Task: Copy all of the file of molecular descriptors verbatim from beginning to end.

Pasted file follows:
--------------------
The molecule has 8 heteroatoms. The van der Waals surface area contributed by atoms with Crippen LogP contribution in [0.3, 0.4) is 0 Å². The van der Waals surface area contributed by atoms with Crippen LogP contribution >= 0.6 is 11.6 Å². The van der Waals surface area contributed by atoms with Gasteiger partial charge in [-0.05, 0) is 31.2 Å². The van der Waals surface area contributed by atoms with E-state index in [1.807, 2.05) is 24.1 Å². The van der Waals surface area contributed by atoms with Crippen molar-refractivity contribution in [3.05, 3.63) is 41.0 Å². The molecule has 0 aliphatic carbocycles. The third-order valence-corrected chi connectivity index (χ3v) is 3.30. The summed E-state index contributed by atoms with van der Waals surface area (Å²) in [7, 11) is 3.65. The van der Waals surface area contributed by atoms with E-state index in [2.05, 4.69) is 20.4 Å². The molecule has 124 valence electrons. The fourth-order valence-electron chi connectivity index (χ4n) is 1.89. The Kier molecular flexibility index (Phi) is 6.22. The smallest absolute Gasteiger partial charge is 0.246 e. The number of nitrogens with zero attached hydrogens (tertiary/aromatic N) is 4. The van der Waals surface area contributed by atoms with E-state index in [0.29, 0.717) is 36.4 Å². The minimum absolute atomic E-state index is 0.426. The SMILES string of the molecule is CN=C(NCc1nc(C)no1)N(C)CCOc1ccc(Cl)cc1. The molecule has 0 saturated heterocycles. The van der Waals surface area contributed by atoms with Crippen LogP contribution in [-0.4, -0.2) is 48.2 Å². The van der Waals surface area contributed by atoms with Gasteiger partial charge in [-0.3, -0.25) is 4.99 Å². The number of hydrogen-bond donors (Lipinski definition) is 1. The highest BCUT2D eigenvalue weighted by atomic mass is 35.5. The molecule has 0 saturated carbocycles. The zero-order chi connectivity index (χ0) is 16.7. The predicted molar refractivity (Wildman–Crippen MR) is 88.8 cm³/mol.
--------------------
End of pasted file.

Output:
The molecule has 8 heteroatoms. The van der Waals surface area contributed by atoms with Crippen LogP contribution in [0.3, 0.4) is 0 Å². The van der Waals surface area contributed by atoms with Crippen LogP contribution >= 0.6 is 11.6 Å². The van der Waals surface area contributed by atoms with Gasteiger partial charge in [-0.05, 0) is 31.2 Å². The van der Waals surface area contributed by atoms with E-state index in [1.807, 2.05) is 24.1 Å². The van der Waals surface area contributed by atoms with Crippen molar-refractivity contribution in [3.05, 3.63) is 41.0 Å². The molecule has 0 aliphatic carbocycles. The third-order valence-corrected chi connectivity index (χ3v) is 3.30. The summed E-state index contributed by atoms with van der Waals surface area (Å²) in [7, 11) is 3.65. The van der Waals surface area contributed by atoms with E-state index in [2.05, 4.69) is 20.4 Å². The molecule has 124 valence electrons. The fourth-order valence-electron chi connectivity index (χ4n) is 1.89. The Kier molecular flexibility index (Phi) is 6.22. The smallest absolute Gasteiger partial charge is 0.246 e. The number of nitrogens with zero attached hydrogens (tertiary/aromatic N) is 4. The van der Waals surface area contributed by atoms with E-state index in [0.29, 0.717) is 36.4 Å². The minimum absolute atomic E-state index is 0.426. The SMILES string of the molecule is CN=C(NCc1nc(C)no1)N(C)CCOc1ccc(Cl)cc1. The molecule has 0 saturated heterocycles. The van der Waals surface area contributed by atoms with Crippen LogP contribution in [-0.4, -0.2) is 48.2 Å². The van der Waals surface area contributed by atoms with Gasteiger partial charge in [-0.3, -0.25) is 4.99 Å². The number of hydrogen-bond donors (Lipinski definition) is 1. The highest BCUT2D eigenvalue weighted by atomic mass is 35.5. The molecule has 0 saturated carbocycles. The zero-order chi connectivity index (χ0) is 16.7. The predicted molar refractivity (Wildman–Crippen MR) is 88.8 cm³/mol.